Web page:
Selecting any unit, friendly or not, will show their range of movement and fire. Moving the cursor through the pieces of the terrain will display the added protection that each one provides, with mountains, conquered cities, reefs, and forests being quite effective in that regard. Selecting to fire will, before the attack is activated, display the likely damage that will be inflicted on the enemy. Additionally, menus with brief – but complete – descriptions of the behavior of each unit can be quickly accessed. In other words, Advance Wars certainly challenges players with the war scenarios it puts together and with the amount of details that need to be remembered to achieve success, but it gives gamers more than enough tools to support the achievement of their goals.
Most of the campaign missions are beaten by doing one of the following: either destroying the entirety of the rival army or conquering their base, whichever is achieved first. Nevertheless, the game hands out enough variety via the situations it puts players in. Sometimes, only a limited number of units is available, and gamers need to figure out how to properly employ them; on other occasions, factories, ports, and airports can be conquered, and with each property yielding some cash and allowing players to construct new units, battles become a struggle for resources and territory, as both sides can summon new platoons and vehicles at will as long as they can pay for them.
To top it off, some missions are affected by fog of war, in which it is only possible to see what lies in each portion of the map if the army has a unit deployed nearby and that turns forests and reefs into useful covers that are only blown if the rival army positions a unit right next to them. Therefore, such setup adds a hide-and-seek component and a considerable extra layer of strategy to a few battles .
With so many elements surrounding its gameplay, Advance Wars’ level of balance is perhaps its most impressive feature. Among its eighteen units, there is not a single one that is universally overpowering; all of them can be brought down one way or another. Likewise, none of its maps invalidate the use of a certain unit, even if, in some situations, only a few strategic options are viable. The balance gets even more astounding when one considers that each commanding officer that can be selected to lead the army has different characteristics – with Max, for example, being excellent in direct combat but poor in long-distance shooting – and a unique CO Power – such as Andy’s ability to fix all his units – that can be activated when its meter has been filled by the destruction of enemy platoons.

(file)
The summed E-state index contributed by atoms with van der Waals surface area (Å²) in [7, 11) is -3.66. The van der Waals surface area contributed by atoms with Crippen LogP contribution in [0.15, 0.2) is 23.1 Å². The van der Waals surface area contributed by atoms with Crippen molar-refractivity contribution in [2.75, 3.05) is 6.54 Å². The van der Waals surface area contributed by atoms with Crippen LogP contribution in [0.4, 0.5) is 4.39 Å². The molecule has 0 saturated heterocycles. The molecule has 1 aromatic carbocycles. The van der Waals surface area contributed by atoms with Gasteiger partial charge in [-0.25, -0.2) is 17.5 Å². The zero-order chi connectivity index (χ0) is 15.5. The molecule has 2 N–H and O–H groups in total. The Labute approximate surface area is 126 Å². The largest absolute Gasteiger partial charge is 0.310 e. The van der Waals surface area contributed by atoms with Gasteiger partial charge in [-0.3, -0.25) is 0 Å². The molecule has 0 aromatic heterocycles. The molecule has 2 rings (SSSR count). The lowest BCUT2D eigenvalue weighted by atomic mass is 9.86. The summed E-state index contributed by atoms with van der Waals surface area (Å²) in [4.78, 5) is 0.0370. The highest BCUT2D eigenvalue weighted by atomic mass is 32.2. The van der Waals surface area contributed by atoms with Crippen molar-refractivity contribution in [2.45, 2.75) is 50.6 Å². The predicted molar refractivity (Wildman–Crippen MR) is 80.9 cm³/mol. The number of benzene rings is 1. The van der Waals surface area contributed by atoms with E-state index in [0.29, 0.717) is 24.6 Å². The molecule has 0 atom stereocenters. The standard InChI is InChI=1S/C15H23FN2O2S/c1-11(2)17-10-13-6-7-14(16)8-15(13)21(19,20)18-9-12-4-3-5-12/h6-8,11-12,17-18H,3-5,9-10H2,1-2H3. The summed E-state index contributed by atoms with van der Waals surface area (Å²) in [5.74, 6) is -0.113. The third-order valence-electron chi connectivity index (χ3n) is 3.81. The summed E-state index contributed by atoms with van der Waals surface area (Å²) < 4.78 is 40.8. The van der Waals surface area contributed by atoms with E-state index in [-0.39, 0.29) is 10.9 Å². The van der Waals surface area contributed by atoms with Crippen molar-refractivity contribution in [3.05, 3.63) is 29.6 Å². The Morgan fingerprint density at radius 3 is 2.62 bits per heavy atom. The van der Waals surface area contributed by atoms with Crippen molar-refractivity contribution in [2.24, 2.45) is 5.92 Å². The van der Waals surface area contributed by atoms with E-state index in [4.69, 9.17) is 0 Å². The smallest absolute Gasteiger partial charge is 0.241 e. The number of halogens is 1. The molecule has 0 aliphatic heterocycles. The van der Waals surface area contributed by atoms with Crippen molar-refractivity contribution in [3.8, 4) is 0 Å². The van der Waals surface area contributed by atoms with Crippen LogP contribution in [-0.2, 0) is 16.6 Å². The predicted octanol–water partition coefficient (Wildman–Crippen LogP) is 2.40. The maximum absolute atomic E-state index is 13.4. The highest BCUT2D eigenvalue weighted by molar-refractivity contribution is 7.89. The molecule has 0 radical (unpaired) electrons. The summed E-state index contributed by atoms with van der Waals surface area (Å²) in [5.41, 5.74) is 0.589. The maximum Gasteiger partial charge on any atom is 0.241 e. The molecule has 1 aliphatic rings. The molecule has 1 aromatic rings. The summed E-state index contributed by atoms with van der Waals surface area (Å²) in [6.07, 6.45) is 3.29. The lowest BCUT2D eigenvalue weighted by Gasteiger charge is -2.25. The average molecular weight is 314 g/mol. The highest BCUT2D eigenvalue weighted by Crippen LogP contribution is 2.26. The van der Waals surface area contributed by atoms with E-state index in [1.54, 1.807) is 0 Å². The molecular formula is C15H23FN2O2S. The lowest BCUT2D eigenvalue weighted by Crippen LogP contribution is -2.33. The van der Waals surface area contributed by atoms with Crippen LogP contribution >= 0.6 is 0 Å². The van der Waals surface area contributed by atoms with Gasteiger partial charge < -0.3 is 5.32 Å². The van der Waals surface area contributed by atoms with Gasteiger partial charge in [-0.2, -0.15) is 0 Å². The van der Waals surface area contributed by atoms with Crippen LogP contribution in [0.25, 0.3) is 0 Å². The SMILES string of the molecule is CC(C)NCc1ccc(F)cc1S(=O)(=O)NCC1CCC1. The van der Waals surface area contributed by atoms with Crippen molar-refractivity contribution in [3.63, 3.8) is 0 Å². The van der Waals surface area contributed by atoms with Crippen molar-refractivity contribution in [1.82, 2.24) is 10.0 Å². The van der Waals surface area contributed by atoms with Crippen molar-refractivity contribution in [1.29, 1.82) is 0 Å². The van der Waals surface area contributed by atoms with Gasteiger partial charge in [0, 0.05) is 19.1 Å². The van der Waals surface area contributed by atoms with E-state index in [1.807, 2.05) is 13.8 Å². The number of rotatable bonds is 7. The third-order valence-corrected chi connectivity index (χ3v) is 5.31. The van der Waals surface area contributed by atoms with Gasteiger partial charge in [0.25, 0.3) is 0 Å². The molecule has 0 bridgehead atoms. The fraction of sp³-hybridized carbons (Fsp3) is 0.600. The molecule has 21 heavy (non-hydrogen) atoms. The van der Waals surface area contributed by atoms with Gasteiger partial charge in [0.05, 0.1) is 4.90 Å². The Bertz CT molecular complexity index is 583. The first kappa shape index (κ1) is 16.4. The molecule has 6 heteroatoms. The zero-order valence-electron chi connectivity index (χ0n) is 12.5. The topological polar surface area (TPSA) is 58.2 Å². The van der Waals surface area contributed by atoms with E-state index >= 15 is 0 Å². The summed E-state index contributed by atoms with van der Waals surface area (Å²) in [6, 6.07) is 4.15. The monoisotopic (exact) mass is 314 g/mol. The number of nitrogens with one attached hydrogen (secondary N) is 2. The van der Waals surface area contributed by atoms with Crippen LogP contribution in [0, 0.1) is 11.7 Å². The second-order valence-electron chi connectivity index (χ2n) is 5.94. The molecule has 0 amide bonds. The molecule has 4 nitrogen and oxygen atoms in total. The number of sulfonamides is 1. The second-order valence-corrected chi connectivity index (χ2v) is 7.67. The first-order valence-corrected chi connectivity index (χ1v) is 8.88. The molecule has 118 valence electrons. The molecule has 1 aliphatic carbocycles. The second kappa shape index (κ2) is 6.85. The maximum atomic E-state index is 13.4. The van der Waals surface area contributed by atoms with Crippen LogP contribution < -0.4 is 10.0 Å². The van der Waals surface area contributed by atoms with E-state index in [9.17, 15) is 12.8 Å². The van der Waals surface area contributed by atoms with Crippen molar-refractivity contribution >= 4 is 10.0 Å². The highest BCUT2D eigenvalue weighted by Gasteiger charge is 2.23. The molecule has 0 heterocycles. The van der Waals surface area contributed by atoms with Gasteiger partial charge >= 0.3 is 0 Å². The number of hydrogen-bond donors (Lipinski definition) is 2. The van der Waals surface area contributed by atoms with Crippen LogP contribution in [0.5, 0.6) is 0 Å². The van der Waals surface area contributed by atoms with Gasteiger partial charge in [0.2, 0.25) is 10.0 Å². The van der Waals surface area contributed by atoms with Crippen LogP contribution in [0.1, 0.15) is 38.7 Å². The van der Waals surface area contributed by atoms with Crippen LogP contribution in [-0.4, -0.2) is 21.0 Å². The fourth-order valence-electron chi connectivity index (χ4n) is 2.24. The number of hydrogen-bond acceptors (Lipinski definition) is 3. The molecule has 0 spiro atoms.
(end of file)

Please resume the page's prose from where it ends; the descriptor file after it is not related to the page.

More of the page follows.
The fine-tuned equilibrium of all the game’s elements is accompanied by a blinding amount of content. Besides the campaign, Advance Wars has a fantastic multiplayer filled with maps, configuration possibilities, and the option to play by sharing one system or with each player using their own Game Boy Advance and cartridge; an easy-to-use yet incredibly complete map creator; purchasable maps; commanding officers that are unlocked by the meeting of certain conditions; and a War Room with more than twenty engaging extra missions where players and CPU start with zero units deployed and need to slowly conquer terrain, acquire resources, and build an army. The fact that gamers’ performances on both campaign and War Room missions are graded according to speed, units defeated, and units lost is just the icing on the cake and the ultimate challenge to those who aim for perfection.
Although it is technically simple, with its visual presentation lacking any considerable fireworks and its limited number of short songs quickly becoming repetitive, Advance Wars is a masterpiece of game design. It is a strategy title that absolutely excels in all areas that truly matter, offering gameplay that is astonishingly complex presented in a way that is accessible and charming. Given its sheer amount of missions, maps, units, and commanding officers, it is hard to fathom the degree of effort that Nintendo and Intelligent Systems put into making everything the title offers be as balanced as it is. However, even in the face of so many eye-popping victories, which are rarely found in such a cohesive conjunction in a single game, its greatest achievement is how it seamlessly brought a new franchise to new territory with so much quality and personality that the results could not have been different from absolute success and millions of enamored fans.